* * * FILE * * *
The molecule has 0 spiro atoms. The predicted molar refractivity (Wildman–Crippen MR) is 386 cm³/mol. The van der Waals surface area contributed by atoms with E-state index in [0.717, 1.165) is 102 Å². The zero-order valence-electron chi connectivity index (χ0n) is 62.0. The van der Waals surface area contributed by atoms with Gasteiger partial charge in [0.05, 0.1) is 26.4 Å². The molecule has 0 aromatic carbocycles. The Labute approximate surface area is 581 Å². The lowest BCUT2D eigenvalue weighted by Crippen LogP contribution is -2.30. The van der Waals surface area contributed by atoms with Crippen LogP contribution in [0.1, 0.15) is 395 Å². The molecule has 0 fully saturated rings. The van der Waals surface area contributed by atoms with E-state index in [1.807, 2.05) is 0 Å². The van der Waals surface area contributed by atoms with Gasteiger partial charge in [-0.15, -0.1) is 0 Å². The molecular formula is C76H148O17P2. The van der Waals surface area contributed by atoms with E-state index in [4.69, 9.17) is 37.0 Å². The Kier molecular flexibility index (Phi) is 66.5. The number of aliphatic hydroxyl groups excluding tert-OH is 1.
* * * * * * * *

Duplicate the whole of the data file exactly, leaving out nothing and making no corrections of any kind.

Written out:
The molecule has 0 spiro atoms. The predicted molar refractivity (Wildman–Crippen MR) is 386 cm³/mol. The van der Waals surface area contributed by atoms with E-state index in [0.717, 1.165) is 102 Å². The zero-order valence-electron chi connectivity index (χ0n) is 62.0. The van der Waals surface area contributed by atoms with Gasteiger partial charge in [0.05, 0.1) is 26.4 Å². The molecule has 0 aromatic carbocycles. The Labute approximate surface area is 581 Å². The lowest BCUT2D eigenvalue weighted by Crippen LogP contribution is -2.30. The van der Waals surface area contributed by atoms with Crippen LogP contribution in [0.1, 0.15) is 395 Å². The molecule has 0 fully saturated rings. The van der Waals surface area contributed by atoms with E-state index in [1.807, 2.05) is 0 Å². The van der Waals surface area contributed by atoms with Gasteiger partial charge in [-0.15, -0.1) is 0 Å². The molecular formula is C76H148O17P2. The van der Waals surface area contributed by atoms with E-state index in [4.69, 9.17) is 37.0 Å². The Kier molecular flexibility index (Phi) is 66.5. The number of aliphatic hydroxyl groups excluding tert-OH is 1.